Following the tasting, Clark expounded his theory on matching wine to music. "Our research indicates that the brain processes wine similarly to music." Using a Glen Ellen Chardonnay, a Rombauer Chardonnay and his own Faux Chablis, he played short snatches of the Beach boys, Ella Fitzgerald, Gerry Mulligan and Bruce Springsteen. We tasted the wines to each piece and, damn me, if each of the wines tasted best with different music.

Tuesday, June 17: Wrote my 680News reviews and then down to the Fermenting Cellar at the Distillery District with Deborah for Sip & Savour Ontario, the trade and consumer show for the Ontario Wine Awards. I conducted a wine and food tasting with Chef Stephen Treadwell who was preparing a duck breast finger food dish. I showed Vineland Estate Semi Dry Riesling 2006 and Cattail Creek Off-Dry Riesling 2006. The event was sold out and looked very impressive.

Wednesday, June 18: Recorded my 680News reviews and then over to Jacobs & Co Steak House to go over arrangements for next Monday's steak and wine fundraiser for the Merry Go Round Children's Foundation with its director Jules Graham-Hood and the restaurant staff. Then on to a Grand Cru board meeting.

Thursday, June 19: Had to postpone a meeting with Jeff Lyons for Grapes for Humanity's October 20th Jadot dinner because of a doctor's appointment. Mysterious itchy red spots on my lower body. Thought it might be shingles but the doctor, a dermatologist, says it's insect bites. Could be bed bugs, she said. Deborah was horrified when I told her. I probably picked it up from the hotel bed in Sacramento. In the evening, a tasting for my real estate agent, Faith Goldman, at her house for some of her clients.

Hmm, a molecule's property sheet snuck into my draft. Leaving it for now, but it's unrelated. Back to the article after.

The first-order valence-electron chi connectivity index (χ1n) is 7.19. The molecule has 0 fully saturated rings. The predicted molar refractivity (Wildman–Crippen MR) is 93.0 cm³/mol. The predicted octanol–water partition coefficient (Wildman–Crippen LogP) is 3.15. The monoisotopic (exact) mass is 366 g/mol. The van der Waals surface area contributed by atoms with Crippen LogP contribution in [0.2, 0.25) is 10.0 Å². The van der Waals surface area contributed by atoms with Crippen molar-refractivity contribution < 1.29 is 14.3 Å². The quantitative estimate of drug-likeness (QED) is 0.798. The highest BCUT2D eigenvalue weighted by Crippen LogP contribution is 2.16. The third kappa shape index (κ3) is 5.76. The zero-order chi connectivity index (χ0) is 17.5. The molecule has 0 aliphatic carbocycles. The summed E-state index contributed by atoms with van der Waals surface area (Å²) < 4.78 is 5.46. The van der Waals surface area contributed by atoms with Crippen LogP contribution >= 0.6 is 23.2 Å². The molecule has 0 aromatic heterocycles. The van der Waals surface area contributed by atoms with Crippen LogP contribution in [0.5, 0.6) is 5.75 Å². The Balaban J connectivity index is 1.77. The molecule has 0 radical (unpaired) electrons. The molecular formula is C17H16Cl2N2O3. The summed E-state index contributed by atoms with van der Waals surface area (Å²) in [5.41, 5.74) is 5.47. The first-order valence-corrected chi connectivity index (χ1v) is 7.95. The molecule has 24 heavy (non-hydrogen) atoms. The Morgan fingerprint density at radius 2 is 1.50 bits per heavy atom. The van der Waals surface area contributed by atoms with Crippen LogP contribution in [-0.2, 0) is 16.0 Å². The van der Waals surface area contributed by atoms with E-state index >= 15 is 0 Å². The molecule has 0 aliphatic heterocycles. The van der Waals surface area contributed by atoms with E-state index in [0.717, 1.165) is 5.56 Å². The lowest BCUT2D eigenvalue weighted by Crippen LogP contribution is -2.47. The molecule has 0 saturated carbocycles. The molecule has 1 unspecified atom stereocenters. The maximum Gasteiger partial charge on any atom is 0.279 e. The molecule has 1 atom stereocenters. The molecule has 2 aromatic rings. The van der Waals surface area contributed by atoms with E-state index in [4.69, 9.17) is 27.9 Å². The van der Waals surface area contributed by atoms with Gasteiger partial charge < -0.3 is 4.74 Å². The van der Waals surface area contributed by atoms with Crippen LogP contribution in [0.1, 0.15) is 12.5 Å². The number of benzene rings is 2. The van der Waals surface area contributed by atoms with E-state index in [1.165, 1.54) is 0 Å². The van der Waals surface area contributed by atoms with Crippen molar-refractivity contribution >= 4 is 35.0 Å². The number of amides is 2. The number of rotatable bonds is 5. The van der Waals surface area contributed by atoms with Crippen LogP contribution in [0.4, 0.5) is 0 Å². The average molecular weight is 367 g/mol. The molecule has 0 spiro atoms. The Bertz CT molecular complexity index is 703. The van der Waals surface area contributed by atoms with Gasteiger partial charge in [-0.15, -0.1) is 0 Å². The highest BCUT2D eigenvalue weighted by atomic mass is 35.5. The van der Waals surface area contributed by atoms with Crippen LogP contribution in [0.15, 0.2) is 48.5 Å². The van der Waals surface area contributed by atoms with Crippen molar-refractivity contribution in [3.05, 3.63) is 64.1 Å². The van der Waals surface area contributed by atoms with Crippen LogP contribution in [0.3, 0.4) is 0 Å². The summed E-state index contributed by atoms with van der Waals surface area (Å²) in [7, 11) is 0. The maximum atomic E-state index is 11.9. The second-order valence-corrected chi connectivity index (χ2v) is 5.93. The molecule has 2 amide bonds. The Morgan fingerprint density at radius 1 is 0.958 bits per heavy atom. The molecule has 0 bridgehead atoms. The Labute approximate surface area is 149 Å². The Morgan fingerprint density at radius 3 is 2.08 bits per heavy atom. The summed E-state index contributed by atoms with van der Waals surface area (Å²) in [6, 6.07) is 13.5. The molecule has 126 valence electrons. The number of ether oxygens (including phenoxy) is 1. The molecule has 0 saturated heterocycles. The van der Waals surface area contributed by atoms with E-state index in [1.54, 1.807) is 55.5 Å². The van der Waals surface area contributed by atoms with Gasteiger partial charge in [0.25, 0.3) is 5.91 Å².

Friday, June 20: Dropped more wine books off at George Brown, part of the downsizing prior to moving to the condo. Then on to the LCBO to put in the paperwork for Special Occasion permits for Grapes For Humanity's events at the Miller Tavern (September 8th) and the Four Seasons Hotel (October 20th). A meeting with Bessie Seyffert at my local Starbucks to discuss the logistics of the Miller Tavern event. The Santé International Wine Festival has donated 115 cases of wine to Grapes for Humanity which we are disposing of at The Miller Tavern.

Saturday, June 21: A Costco run to pick up stuff for tonight's dinner. This evening it's our turn to host the Saintsbury Society. As host I get to chose the couple who will join Tony and Diane Hirons, Irvin and Carol Wolkoff for the dinner. They are our neighbours Al and Linda. The theme I've chosen is white Burgundy and red Bordeaux and the other couples bring bottles. We're hoping the weather holds, as we'd like to sit out on the deck.

With the Funk Premier Cuvée 2002 sparkler and Trius Brut, I'm serving smoked salmon, home-made hummus and tapenade.

First course (at the dining table): foie gras pâté (which we brought back from France) and fresh figs with two sweet wines – Château des Charmes Riesling Icewine 2006 and Clos St-Denis Ice Cider.

Shrimps on a bed of arugula with Simmonet Febvre Chablis Montmains 2005 and Roger Belland Criots Batard-Montrachet 2005

Veal chop (bbq-ed) with sweet corn and French beans and a mixed rice dish with Château Cossieu-Coutelin 2003 (St. Estephe) and Château La Vieille Cure 2000 (Fronsac)

A selection of cheeses with Château Cheval Blanc 1986 and Château Ducru-Beaucaillou 1982 (from my cellar, unfortunately mildly corked)

Pears poached in red wine with Dow 1997 Vintage Port

Al and Linda, since they just had to cross the street, stayed for a cognac, Courvoisier XO.

Left the forest of glasses till the morning.